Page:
“I’m not willing to resile from that simply to take up a position.
“I’m not in politics for myself but because I believe in the values and vision of the Alliance Party.
“I will defend the right of people in Northern Ireland to identify as they choose and not to be pigeon-holed.
“Those who don’t identify as either unionist or nationalist are the fastest growing group in society. It is important that our institutions are modernised to reflect that reality and to ensure that our voters count as much as everybody else’s.”
Mr Eastwood last month said he found it “bizarre” Alliance “doesn’t even talk about” the constitutional issue.
She said: “I respect that Colum is a nationalist.
“But he must respect that not everyone sees the issue as defining as he does. Colum says he can work well with Alliance. We work well with the SDLP, but it must be on the basis of respect.
“If I made a statement like Colum’s about nationalists, it would go down like a bucket of cold sick.”
Asked if she would be surprised if an increasing number of her party’s representatives supported Irish unity, Mrs Long said: “From engagements with our representatives, I don’t know if that’s the case.
“Either way, I wouldn’t be surprised or concerned because it’s not our priority.
“There has always been a spectrum of views in the party — some people are slightly more unionist, others slightly more nationalist.
“But it’s not what gets them out of bed of morning. It’s integrated education, climate change, the cost of living crisis, and health service reform which drives them, not the constitutional issue.”
Asked if a citizens’ assembly should be set up to examine the potential for Irish unity, she said: “My preference would be for more academic work on the pros and cons of Irish unity and maintaining the Union. There may be a role for a citizens’ assembly on the constitutional issue after that.”
Asked if she believed a border poll would be held within the next 10 years, she replied the DUP’s actions were increasing the chances of that happening.
“The DUP playing fast and loose with the Assembly makes a border poll much more likely. They are playing footsie with Jim Allister and the TUV, who always opposed the institutions,” she said.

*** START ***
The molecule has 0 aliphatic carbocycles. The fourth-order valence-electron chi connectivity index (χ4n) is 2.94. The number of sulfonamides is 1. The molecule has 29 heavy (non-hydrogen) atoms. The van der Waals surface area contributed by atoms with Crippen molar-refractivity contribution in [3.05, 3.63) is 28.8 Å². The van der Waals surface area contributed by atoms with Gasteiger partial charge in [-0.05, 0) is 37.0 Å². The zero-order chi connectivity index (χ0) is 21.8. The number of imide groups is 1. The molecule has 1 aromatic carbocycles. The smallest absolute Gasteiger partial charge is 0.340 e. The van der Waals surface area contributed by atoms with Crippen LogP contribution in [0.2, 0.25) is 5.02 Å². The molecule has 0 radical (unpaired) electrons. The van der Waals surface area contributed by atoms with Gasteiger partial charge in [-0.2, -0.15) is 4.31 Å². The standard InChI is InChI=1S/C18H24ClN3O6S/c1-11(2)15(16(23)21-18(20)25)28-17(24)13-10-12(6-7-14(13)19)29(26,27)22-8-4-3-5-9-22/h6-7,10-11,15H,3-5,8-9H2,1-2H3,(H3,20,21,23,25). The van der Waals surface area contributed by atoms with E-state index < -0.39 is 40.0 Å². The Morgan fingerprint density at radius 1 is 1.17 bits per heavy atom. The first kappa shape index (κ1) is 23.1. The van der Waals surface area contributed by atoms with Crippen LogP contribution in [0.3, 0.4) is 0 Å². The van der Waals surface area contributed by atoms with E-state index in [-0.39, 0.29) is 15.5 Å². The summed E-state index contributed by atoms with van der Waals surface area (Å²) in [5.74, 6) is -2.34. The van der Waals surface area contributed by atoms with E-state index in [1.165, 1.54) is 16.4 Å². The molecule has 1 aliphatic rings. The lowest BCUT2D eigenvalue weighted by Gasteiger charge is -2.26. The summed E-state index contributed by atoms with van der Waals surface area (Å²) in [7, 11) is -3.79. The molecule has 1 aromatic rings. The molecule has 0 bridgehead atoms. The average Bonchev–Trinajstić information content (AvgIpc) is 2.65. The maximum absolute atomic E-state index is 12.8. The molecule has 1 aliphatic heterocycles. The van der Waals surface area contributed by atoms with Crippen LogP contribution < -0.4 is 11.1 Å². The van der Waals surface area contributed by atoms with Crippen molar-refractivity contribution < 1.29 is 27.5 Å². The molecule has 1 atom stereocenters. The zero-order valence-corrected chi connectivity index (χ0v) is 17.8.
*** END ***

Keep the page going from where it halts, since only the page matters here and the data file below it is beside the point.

“They are relying on Boris Johnson, who you wouldn’t trust to run a bath. They just can’t seem to grasp that a destabilised Northern Ireland doesn’t strengthen the Union.”
Asked if Mr Beattie’s party represented an electoral threat to Alliance, Mrs Long said: “Doug represents a dynamism and freshness that wasn’t previously there in unionism.
“A new leader always has a bounce and it’s been very positive for him. I have a good relationship with Doug, he’s very likeable. But it’s hard to see if what he stands for really permeates down through the party.
“Just this week UUP councillors on Armagh, Banbridge, and Craigavon Council joined forces with the DUP to stop the flying of the trans flag on trans day of remembrance. This was in Doug’s own patch.”
Mrs Long claimed UUP candidates had “very disparate and conflicting views” on the Brexit protocol.
“It’s hard to distinguish Steve Aiken’s position on Twitter from the DUP’s. Some party candidates are sitting on platforms with Jim Allister, so the party is very confused,” she said.
“The latest soap opera involving meetings between Doug and Jeffrey suggests there’s a paper-thin line between their parties on core issues. Otherwise, why would one have thought of joining the other’s party?”
Asked who she would recommend Alliance voters transferring to, she said: “That’s entirely a matter for them and their conscience. We humbly ask people to vote for us; what they do after that is their call. The most we would suggest is that they vote for parties who wish for a progressive and stable future for Northern Ireland.”